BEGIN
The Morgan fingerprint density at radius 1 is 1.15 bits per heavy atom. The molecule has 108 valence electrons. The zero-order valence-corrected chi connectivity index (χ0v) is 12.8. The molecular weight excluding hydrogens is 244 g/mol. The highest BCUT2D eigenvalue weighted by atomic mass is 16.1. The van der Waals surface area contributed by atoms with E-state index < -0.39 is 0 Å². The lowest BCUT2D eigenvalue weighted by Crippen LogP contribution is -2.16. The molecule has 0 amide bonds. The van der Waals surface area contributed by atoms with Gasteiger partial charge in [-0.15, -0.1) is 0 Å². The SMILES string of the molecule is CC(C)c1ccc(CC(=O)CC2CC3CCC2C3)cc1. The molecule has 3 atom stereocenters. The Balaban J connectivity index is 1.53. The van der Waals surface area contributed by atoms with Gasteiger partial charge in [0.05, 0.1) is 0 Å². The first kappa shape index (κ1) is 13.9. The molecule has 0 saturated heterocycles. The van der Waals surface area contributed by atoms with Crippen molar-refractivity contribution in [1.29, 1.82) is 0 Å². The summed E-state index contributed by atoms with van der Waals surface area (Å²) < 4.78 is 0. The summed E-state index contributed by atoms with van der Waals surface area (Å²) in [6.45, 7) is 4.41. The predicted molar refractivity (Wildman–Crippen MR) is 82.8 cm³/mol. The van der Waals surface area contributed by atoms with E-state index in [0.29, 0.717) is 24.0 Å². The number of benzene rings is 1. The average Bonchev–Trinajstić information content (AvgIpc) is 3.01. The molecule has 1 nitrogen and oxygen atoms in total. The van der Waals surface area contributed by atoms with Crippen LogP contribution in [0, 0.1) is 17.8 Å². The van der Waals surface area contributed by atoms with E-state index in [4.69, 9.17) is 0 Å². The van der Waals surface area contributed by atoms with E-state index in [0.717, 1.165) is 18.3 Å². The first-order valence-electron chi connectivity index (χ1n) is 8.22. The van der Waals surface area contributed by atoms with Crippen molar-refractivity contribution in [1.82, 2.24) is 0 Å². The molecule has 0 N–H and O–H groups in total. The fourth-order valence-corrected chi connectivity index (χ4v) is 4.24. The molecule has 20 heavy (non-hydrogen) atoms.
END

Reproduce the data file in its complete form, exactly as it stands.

The Morgan fingerprint density at radius 1 is 1.15 bits per heavy atom. The molecule has 108 valence electrons. The zero-order valence-corrected chi connectivity index (χ0v) is 12.8. The molecular weight excluding hydrogens is 244 g/mol. The highest BCUT2D eigenvalue weighted by atomic mass is 16.1. The van der Waals surface area contributed by atoms with E-state index < -0.39 is 0 Å². The lowest BCUT2D eigenvalue weighted by Crippen LogP contribution is -2.16. The molecule has 0 amide bonds. The van der Waals surface area contributed by atoms with Gasteiger partial charge in [-0.15, -0.1) is 0 Å². The SMILES string of the molecule is CC(C)c1ccc(CC(=O)CC2CC3CCC2C3)cc1. The molecule has 3 atom stereocenters. The Balaban J connectivity index is 1.53. The van der Waals surface area contributed by atoms with Gasteiger partial charge in [0.05, 0.1) is 0 Å². The first kappa shape index (κ1) is 13.9. The molecule has 0 saturated heterocycles. The van der Waals surface area contributed by atoms with Crippen molar-refractivity contribution in [1.29, 1.82) is 0 Å². The summed E-state index contributed by atoms with van der Waals surface area (Å²) < 4.78 is 0. The summed E-state index contributed by atoms with van der Waals surface area (Å²) in [6.45, 7) is 4.41. The predicted molar refractivity (Wildman–Crippen MR) is 82.8 cm³/mol. The van der Waals surface area contributed by atoms with E-state index in [0.29, 0.717) is 24.0 Å². The number of benzene rings is 1. The average Bonchev–Trinajstić information content (AvgIpc) is 3.01. The molecule has 1 nitrogen and oxygen atoms in total. The van der Waals surface area contributed by atoms with Crippen LogP contribution in [0, 0.1) is 17.8 Å². The van der Waals surface area contributed by atoms with E-state index in [4.69, 9.17) is 0 Å². The van der Waals surface area contributed by atoms with E-state index in [0.717, 1.165) is 18.3 Å². The first-order valence-electron chi connectivity index (χ1n) is 8.22. The van der Waals surface area contributed by atoms with Crippen molar-refractivity contribution in [1.82, 2.24) is 0 Å². The molecule has 0 N–H and O–H groups in total. The fourth-order valence-corrected chi connectivity index (χ4v) is 4.24. The molecule has 20 heavy (non-hydrogen) atoms.